NEW DELHI The Supreme Court on Wednesday once again rejected a bail plea by the chief of the Sahara conglomerate, who has been held in jail for three months over his group's failure to repay investors who bought bonds that were later ruled to be illegal.
Sahara Chairman Subrata Roy has been in a Delhi jail since March 4 after failing to appear at a contempt hearing in a long-running legal battle between his group and the Securities and Exchange Board of India (SEBI).
The court - which on Wednesday said Sahara's liability was between 330 and 350 billion rupees ($5.6-$5.9 billion) - had asked Sahara to deposit 100 billion rupees initially to secure the release of Roy on bail.
Sahara, a household name in India as the former main sponsor of the national cricket team, has so far failed to do so. The court had previously refused Roy bail on four occasions after rejecting various proposals from the company, including one to pay the money in instalments.
In their ruling on Wednesday, however, the judges allowed the group to raise funds by liquidating its bank deposits, bonds and securities worth about 25 billion rupees, according to a copy of the judgment.
Sahara can also sell its real estate assets in nine Indian cities, estimated to be valued at about 25 billion rupees, the judges said, lifting an earlier freeze.
In 2012, the Supreme Court ordered Sahara to repay, with interest, all investors who subscribed to bonds sold by two of its businesses, saying the company had not met with SEBI rules for public issues and the process was "dubious".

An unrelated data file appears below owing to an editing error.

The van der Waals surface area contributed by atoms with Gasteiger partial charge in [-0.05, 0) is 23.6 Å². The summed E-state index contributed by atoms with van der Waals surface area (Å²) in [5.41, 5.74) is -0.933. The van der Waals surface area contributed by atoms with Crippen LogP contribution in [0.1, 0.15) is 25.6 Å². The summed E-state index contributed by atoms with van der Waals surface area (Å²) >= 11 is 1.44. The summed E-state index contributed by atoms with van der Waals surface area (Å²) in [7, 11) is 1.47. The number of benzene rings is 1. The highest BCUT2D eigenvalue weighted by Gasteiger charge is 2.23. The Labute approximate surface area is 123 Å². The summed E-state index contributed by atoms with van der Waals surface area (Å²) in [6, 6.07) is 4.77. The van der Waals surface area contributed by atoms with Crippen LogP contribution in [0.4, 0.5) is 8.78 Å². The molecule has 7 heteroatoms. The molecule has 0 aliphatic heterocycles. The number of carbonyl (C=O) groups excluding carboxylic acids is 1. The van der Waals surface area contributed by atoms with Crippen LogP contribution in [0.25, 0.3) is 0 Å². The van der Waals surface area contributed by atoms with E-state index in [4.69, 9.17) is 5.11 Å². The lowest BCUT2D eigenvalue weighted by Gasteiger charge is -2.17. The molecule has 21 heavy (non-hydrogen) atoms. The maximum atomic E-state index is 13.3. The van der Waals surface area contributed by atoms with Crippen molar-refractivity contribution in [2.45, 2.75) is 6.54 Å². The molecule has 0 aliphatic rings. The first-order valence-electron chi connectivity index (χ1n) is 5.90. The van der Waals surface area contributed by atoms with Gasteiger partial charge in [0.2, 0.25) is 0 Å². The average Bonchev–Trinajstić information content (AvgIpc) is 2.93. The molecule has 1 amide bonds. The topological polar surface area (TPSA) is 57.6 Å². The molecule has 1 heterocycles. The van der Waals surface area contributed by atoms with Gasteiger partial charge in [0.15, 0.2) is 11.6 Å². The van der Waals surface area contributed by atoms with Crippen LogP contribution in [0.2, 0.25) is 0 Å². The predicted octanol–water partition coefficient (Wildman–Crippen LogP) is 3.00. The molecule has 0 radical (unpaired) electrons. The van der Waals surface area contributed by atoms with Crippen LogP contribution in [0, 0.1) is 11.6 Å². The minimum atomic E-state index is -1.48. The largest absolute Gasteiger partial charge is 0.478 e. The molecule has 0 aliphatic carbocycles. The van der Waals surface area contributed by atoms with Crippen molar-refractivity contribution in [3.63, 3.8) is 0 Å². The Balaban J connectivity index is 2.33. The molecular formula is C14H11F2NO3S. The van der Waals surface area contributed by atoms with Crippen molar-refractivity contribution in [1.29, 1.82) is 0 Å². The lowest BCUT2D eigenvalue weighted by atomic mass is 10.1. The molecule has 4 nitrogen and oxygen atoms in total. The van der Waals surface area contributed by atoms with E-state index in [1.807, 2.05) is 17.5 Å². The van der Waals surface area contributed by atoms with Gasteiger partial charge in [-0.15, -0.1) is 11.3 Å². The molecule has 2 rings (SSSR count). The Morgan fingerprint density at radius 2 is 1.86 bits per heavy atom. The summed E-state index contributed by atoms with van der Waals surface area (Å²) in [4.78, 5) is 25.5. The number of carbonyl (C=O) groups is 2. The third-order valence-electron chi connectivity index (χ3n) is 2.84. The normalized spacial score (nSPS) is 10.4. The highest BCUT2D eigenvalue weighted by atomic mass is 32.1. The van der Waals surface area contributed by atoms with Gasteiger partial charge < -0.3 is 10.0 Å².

While Sahara says it has repaid most of the money and that the remaining sum owed is about 25 billion rupees, the Supreme Court and the SEBI have disputed that.
Sahara, whose assets include the landmark Plaza hotel in New York and Grosvenor House in London, last month offered to sell its three overseas hotels to meet the payment demands. The court said it had sought more information from Sahara, including approval from Bank of China, with which the assets are pledged.
Sahara said after the court order on Wednesday that it was "thankful" for the clearances of bank accounts and certain properties, reiterating that it had already paid most investors.
(Reporting by Suchitra Mohanty and Devidutta Tripathy; Editing by Pravin Char)